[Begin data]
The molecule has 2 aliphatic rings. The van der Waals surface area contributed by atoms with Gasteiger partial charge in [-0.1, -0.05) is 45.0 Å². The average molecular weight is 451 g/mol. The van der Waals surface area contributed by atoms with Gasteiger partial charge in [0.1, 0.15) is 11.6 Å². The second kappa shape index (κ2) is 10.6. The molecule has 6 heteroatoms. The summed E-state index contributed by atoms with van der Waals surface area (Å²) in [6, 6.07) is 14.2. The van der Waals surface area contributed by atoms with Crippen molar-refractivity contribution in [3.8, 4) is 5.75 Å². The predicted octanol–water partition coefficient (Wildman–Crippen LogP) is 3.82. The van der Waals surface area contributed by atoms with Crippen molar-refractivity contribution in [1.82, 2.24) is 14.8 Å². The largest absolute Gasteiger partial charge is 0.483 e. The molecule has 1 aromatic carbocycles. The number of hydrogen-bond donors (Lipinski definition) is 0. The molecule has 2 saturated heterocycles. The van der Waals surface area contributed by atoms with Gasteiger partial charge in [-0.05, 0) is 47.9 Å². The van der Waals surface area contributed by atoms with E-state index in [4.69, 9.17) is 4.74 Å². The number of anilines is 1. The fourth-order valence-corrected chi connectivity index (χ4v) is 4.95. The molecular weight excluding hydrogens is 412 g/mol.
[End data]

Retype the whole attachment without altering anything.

The molecule has 2 aliphatic rings. The van der Waals surface area contributed by atoms with Gasteiger partial charge in [-0.1, -0.05) is 45.0 Å². The average molecular weight is 451 g/mol. The van der Waals surface area contributed by atoms with Gasteiger partial charge in [0.1, 0.15) is 11.6 Å². The second kappa shape index (κ2) is 10.6. The molecule has 6 heteroatoms. The summed E-state index contributed by atoms with van der Waals surface area (Å²) in [6, 6.07) is 14.2. The van der Waals surface area contributed by atoms with Crippen molar-refractivity contribution in [3.8, 4) is 5.75 Å². The predicted octanol–water partition coefficient (Wildman–Crippen LogP) is 3.82. The van der Waals surface area contributed by atoms with Crippen molar-refractivity contribution in [1.82, 2.24) is 14.8 Å². The largest absolute Gasteiger partial charge is 0.483 e. The molecule has 1 aromatic carbocycles. The number of hydrogen-bond donors (Lipinski definition) is 0. The molecule has 2 saturated heterocycles. The van der Waals surface area contributed by atoms with Gasteiger partial charge in [-0.05, 0) is 47.9 Å². The van der Waals surface area contributed by atoms with E-state index in [4.69, 9.17) is 4.74 Å². The number of anilines is 1. The fourth-order valence-corrected chi connectivity index (χ4v) is 4.95. The molecular weight excluding hydrogens is 412 g/mol.